Wind Speed/Gusts, Direction: 3 knots / , 250°
Lowest Ceiling:
Visibility: 10 miles
Altimeter Setting: 30.41 inches Hg 
Type of Flight Plan Filed: Company VFR
Departure Point: Richland, WA (RLD) 
Destination: Richland, WA (RLD)

Wreckage and Impact Information

Crew Injuries: 1 None 
Aircraft Damage: Substantial
Passenger Injuries: 1 None 
Aircraft Fire: None
Ground Injuries: Aircraft Explosion: None
Total Injuries: 2 None 
Latitude, Longitude: 46.306105,-119.30835 (est)

Cessna 182T Skylane, N3537C: Accident occurred October 28, 2020 near Warren County Airport at John Lane Field (I68), Lebanon, Ohio

This is preliminary information, subject to change, and may contain errors. Any errors in this report will be corrected when the final report has been completed.

The National Transportation Safety Board did not travel to the scene of this accident.

Additional Participating Entity: 
Federal Aviation Administration / Flight Standards District Office; Cincinnati, Ohio


Location: Lebanon, OH 
Accident Number: CEN21LA034
Date & Time: October 28, 2020, 11:45 
Local Registration: N3537C
Aircraft: Cessna 182
Injuries: 2 None
Flight Conducted Under:

On October 28, 2020, about 1145 eastern daylight time, a Cessna 182T airplane, N3537C, was substantially damaged when it was involved in an accident near Lebanon, Ohio. The pilot and passenger were not injured. The airplane was operated as a Title 14 Code of Federal Regulations Part 91 personal flight.

The pilot stated he and the passenger were ferrying the airplane from Clermont County Airport (I69), Ohio, to Warren County Airport (I68), Ohio following maintenance to install new avionics. While flying at 3,000 ft mean sea level (MSL) in instrument meteorological conditions the oil pressure dropped to zero. The engine initially ran smooth but began knocking and vibrating. The pilot declared an emergency and proceeded direct to I68, but was unable to maintain altitude. The airplane broke clear of the clouds about 600 ft above the ground and the engine subsequently lost all power. Unable to make the runway, the pilot elected to land in a harvested corn field. The pilot could not stop the airplane before it hit trees at the end of the field, damaging the airplane’s wings and fuselage.

The engine was examined, and a brightly colored plastic cap was found installed on the crankcase breather port, which completely blocked the port. The engine crankcase seal on the front of the engine was found dislodged and oil was found on the underside of engine compartment and cowling.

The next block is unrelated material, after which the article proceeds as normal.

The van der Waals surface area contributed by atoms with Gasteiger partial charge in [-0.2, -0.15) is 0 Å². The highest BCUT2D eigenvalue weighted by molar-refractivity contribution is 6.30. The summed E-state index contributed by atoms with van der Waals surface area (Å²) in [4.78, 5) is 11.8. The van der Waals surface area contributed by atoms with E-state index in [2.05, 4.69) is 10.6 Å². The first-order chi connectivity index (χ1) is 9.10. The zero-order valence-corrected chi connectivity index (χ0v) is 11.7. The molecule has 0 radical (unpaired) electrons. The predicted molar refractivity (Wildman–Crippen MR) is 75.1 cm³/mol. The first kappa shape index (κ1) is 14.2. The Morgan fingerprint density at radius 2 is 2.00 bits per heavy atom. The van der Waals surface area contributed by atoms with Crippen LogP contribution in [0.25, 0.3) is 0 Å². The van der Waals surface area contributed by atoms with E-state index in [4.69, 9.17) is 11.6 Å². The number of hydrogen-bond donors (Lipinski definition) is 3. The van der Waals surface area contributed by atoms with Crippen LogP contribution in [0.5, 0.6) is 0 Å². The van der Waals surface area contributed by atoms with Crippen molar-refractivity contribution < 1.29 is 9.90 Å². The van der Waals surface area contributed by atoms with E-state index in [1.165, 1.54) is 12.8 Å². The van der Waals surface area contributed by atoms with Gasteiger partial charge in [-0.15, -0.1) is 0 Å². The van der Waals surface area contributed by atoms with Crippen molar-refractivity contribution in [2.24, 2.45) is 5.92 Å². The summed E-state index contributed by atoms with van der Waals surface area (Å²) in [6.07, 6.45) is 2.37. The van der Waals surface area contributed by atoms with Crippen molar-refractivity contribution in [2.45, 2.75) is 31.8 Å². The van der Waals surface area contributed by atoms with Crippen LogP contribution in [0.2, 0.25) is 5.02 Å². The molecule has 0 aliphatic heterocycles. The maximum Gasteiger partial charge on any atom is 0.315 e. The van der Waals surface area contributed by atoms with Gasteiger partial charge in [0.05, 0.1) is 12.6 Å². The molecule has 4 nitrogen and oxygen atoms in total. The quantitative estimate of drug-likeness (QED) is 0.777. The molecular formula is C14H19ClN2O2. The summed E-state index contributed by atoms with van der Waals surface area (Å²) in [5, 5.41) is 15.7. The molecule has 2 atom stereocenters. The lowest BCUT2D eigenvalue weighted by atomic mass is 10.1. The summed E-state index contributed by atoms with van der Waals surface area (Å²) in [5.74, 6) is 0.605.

Aircraft and Owner/Operator Information

Aircraft Make: Cessna 
Registration: N3537C
Model/Series: 182 T 
Aircraft Category: Airplane
Amateur Built: No
Operator: 
Operating Certificate(s) Held:None
Operator Designator Code:

Meteorological Information and Flight Plan

Conditions at Accident Site: IMC
Condition of Light: Day
Observation Facility, Elevation: I68 
Observation Time: 11:55 Local
Distance from Accident Site: 0 Nautical Miles 
Temperature/Dew Point:
Lowest Cloud Condition: 500 ft AGL
Wind Speed/Gusts, Direction: / ,
Lowest Ceiling: 
Overcast Visibility: 10 miles
Altimeter Setting: 30.1 inches Hg 
Type of Flight Plan Filed: IFR
Departure Point: Batavia, OH (I69)
Destination: Lebanon, OH

Wreckage and Impact Information

Crew Injuries: 1 None 
Aircraft Damage: Substantial
Passenger Injuries: 1 None 
Aircraft Fire: None
Ground Injuries: 
Aircraft Explosion: None
Total Injuries: 2 None
Latitude, Longitude: 39.431359,-84.256329 (est)
 

WARREN COUNTY, Ohio (FOX19) - Two people were on board a small plane when it made an emergency landing Wednesday morning in Warren County, Ohio State Highway Patrol Lt. Chuck O’Bryon said.

The accident happened around 11:40 a.m. in a field just north of State Route 63 between McClure Road and State Route 741 in Turtlecreek Township.

Troopers say a Cessna Skylane made an emergency landing in the field and came to rest in a tree line.

The pilot, Stephen Reinhardt, 66, of Cincinnati, and his passenger, Clemens Saalfield, 77, also of Cincinnati, were not hurt.

The plane was traveling from the Clermont County Airport to the Warren County Airport

The incident remains under investigation by the Ohio State Highway Patrol - Lebanon Post.


WARREN COUNTY, Ohio — A small plane carrying two people made an emergency landing in a cornfield in Warren County on Wednesday, according to the Ohio State Highway Patrol.

OSHP said the pilot crashed into a tree line just north of State Route 63 between McClure Road and State Route 741 in the Turtlecreek Township area of Warren County at around 11:40 a.m.

"There was just sheriff after sheriff after sheriff and state highway patrol after state highway patrol. I thought this is strange and were police parked in every driveway and they closed down the road," said neighbor Janet Porter.

The pilot, 66-year-old Stephen Reinhardt, was coming from the Clermont County Airport and was trying to land at the Warren County Airport.

Passenger, 77-year-old Clemens Saafeld, was inside the plane at the time of the landing. Neither the pilot or the passenger were injured, OSHP said.

According to OSHP, the pilot originally reported having mechanical issues but they're still investigating what caused the crash.

The plane suffered extensive damage and spilled fuel.

A fellow member says the people involved were apart of The Flying Neutrons, he says the pilot has nearly 20 years of experience.

"I'm just grateful that the people that were in the plane were okay...their angels were with them today, " said Porter.

Authorities are still investigating.